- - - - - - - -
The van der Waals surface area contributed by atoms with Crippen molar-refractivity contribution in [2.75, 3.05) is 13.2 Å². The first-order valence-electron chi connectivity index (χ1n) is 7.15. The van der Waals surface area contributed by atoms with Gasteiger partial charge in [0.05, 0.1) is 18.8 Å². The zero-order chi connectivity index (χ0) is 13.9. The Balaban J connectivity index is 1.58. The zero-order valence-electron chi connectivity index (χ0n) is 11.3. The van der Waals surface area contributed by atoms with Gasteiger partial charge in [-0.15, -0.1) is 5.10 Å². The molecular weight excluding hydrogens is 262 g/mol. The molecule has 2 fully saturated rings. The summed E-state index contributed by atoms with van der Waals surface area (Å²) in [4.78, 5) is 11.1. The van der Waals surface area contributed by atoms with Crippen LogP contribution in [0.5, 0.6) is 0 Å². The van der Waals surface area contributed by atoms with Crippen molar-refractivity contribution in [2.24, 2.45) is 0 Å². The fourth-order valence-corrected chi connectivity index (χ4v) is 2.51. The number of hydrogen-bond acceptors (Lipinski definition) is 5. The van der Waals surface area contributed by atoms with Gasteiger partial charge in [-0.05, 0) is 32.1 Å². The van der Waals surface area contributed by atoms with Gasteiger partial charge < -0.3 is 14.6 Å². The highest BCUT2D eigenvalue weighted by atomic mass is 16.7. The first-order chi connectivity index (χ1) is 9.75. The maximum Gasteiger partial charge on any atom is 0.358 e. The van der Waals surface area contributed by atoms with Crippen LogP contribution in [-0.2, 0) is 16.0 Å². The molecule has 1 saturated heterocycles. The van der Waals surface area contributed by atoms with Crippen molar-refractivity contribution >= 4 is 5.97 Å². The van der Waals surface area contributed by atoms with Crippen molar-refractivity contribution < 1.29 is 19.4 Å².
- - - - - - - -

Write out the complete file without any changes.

The van der Waals surface area contributed by atoms with Crippen molar-refractivity contribution in [2.75, 3.05) is 13.2 Å². The first-order valence-electron chi connectivity index (χ1n) is 7.15. The van der Waals surface area contributed by atoms with Gasteiger partial charge in [0.05, 0.1) is 18.8 Å². The zero-order chi connectivity index (χ0) is 13.9. The Balaban J connectivity index is 1.58. The zero-order valence-electron chi connectivity index (χ0n) is 11.3. The van der Waals surface area contributed by atoms with Gasteiger partial charge in [-0.15, -0.1) is 5.10 Å². The molecular weight excluding hydrogens is 262 g/mol. The molecule has 2 fully saturated rings. The summed E-state index contributed by atoms with van der Waals surface area (Å²) in [4.78, 5) is 11.1. The van der Waals surface area contributed by atoms with Crippen LogP contribution in [0.5, 0.6) is 0 Å². The van der Waals surface area contributed by atoms with Crippen molar-refractivity contribution in [2.24, 2.45) is 0 Å². The fourth-order valence-corrected chi connectivity index (χ4v) is 2.51. The number of hydrogen-bond acceptors (Lipinski definition) is 5. The van der Waals surface area contributed by atoms with Gasteiger partial charge in [-0.05, 0) is 32.1 Å². The van der Waals surface area contributed by atoms with Gasteiger partial charge < -0.3 is 14.6 Å². The highest BCUT2D eigenvalue weighted by atomic mass is 16.7. The first-order chi connectivity index (χ1) is 9.75. The maximum Gasteiger partial charge on any atom is 0.358 e. The van der Waals surface area contributed by atoms with Crippen LogP contribution in [-0.2, 0) is 16.0 Å². The molecule has 1 saturated heterocycles. The van der Waals surface area contributed by atoms with Crippen molar-refractivity contribution >= 4 is 5.97 Å². The van der Waals surface area contributed by atoms with Crippen molar-refractivity contribution < 1.29 is 19.4 Å².